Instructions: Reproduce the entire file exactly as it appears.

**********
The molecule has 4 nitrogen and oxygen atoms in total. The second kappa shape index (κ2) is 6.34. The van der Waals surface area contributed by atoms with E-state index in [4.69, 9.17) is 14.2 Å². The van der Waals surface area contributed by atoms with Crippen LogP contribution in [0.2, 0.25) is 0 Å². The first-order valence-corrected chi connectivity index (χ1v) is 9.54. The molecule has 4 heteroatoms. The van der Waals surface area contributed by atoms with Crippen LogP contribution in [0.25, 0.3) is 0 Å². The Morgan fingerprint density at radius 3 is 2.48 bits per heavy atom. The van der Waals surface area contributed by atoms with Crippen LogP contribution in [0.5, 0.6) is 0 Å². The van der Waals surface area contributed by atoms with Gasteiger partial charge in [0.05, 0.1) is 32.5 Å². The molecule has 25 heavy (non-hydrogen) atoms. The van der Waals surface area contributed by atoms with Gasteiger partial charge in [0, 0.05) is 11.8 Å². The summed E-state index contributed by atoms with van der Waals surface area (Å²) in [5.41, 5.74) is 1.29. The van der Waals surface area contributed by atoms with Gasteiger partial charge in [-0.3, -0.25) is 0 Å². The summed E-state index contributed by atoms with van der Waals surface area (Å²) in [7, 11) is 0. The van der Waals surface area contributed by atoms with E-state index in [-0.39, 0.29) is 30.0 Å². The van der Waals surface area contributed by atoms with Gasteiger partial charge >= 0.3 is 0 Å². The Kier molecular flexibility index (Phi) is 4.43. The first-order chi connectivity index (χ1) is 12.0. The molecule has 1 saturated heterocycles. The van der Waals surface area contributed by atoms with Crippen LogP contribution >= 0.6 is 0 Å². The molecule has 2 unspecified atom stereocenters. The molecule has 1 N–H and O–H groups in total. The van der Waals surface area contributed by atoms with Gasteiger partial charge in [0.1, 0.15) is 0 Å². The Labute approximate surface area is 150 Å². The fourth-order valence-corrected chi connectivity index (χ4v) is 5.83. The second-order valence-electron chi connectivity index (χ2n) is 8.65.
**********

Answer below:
The molecule has 4 nitrogen and oxygen atoms in total. The second kappa shape index (κ2) is 6.34. The van der Waals surface area contributed by atoms with E-state index in [4.69, 9.17) is 14.2 Å². The van der Waals surface area contributed by atoms with Crippen LogP contribution in [0.2, 0.25) is 0 Å². The first-order valence-corrected chi connectivity index (χ1v) is 9.54. The molecule has 4 heteroatoms. The van der Waals surface area contributed by atoms with Crippen LogP contribution in [0.25, 0.3) is 0 Å². The Morgan fingerprint density at radius 3 is 2.48 bits per heavy atom. The van der Waals surface area contributed by atoms with Crippen LogP contribution in [0.5, 0.6) is 0 Å². The van der Waals surface area contributed by atoms with Gasteiger partial charge in [0.05, 0.1) is 32.5 Å². The molecule has 25 heavy (non-hydrogen) atoms. The van der Waals surface area contributed by atoms with Gasteiger partial charge in [0, 0.05) is 11.8 Å². The summed E-state index contributed by atoms with van der Waals surface area (Å²) in [5.41, 5.74) is 1.29. The van der Waals surface area contributed by atoms with Gasteiger partial charge in [-0.3, -0.25) is 0 Å². The summed E-state index contributed by atoms with van der Waals surface area (Å²) in [7, 11) is 0. The van der Waals surface area contributed by atoms with E-state index in [-0.39, 0.29) is 30.0 Å². The van der Waals surface area contributed by atoms with Gasteiger partial charge >= 0.3 is 0 Å². The Kier molecular flexibility index (Phi) is 4.43. The first-order chi connectivity index (χ1) is 12.0. The molecule has 1 saturated heterocycles. The van der Waals surface area contributed by atoms with Crippen LogP contribution >= 0.6 is 0 Å². The molecule has 2 unspecified atom stereocenters. The molecule has 1 N–H and O–H groups in total. The van der Waals surface area contributed by atoms with Gasteiger partial charge in [0.1, 0.15) is 0 Å². The Labute approximate surface area is 150 Å². The fourth-order valence-corrected chi connectivity index (χ4v) is 5.83. The second-order valence-electron chi connectivity index (χ2n) is 8.65.